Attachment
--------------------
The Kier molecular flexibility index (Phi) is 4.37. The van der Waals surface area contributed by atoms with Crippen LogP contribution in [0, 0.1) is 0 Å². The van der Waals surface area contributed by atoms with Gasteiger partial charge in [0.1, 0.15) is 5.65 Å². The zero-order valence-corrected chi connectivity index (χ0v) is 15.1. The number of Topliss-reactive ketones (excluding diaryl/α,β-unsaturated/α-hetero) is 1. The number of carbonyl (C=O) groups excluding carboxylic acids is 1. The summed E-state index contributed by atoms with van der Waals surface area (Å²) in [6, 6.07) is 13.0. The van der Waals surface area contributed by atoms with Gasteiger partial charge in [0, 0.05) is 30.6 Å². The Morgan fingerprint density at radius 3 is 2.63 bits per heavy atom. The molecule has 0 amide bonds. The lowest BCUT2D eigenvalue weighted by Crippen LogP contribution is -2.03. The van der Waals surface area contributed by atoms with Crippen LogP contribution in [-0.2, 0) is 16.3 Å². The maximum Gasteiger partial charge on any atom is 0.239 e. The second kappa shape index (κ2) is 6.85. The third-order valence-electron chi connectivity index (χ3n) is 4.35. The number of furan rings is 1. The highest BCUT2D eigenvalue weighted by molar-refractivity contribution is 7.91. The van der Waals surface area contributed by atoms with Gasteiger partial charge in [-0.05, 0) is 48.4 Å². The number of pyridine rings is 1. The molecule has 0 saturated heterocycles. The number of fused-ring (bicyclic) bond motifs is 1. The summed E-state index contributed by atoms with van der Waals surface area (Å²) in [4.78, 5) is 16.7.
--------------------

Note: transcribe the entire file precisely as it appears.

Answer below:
The Kier molecular flexibility index (Phi) is 4.37. The van der Waals surface area contributed by atoms with Crippen LogP contribution in [0, 0.1) is 0 Å². The van der Waals surface area contributed by atoms with Gasteiger partial charge in [0.1, 0.15) is 5.65 Å². The zero-order valence-corrected chi connectivity index (χ0v) is 15.1. The number of Topliss-reactive ketones (excluding diaryl/α,β-unsaturated/α-hetero) is 1. The number of carbonyl (C=O) groups excluding carboxylic acids is 1. The summed E-state index contributed by atoms with van der Waals surface area (Å²) in [6, 6.07) is 13.0. The van der Waals surface area contributed by atoms with Gasteiger partial charge in [0, 0.05) is 30.6 Å². The Morgan fingerprint density at radius 3 is 2.63 bits per heavy atom. The molecule has 0 amide bonds. The lowest BCUT2D eigenvalue weighted by Crippen LogP contribution is -2.03. The van der Waals surface area contributed by atoms with Crippen LogP contribution in [-0.2, 0) is 16.3 Å². The maximum Gasteiger partial charge on any atom is 0.239 e. The second kappa shape index (κ2) is 6.85. The third-order valence-electron chi connectivity index (χ3n) is 4.35. The number of furan rings is 1. The highest BCUT2D eigenvalue weighted by molar-refractivity contribution is 7.91. The van der Waals surface area contributed by atoms with Gasteiger partial charge in [-0.05, 0) is 48.4 Å². The number of pyridine rings is 1. The molecule has 0 saturated heterocycles. The number of fused-ring (bicyclic) bond motifs is 1. The summed E-state index contributed by atoms with van der Waals surface area (Å²) in [4.78, 5) is 16.7.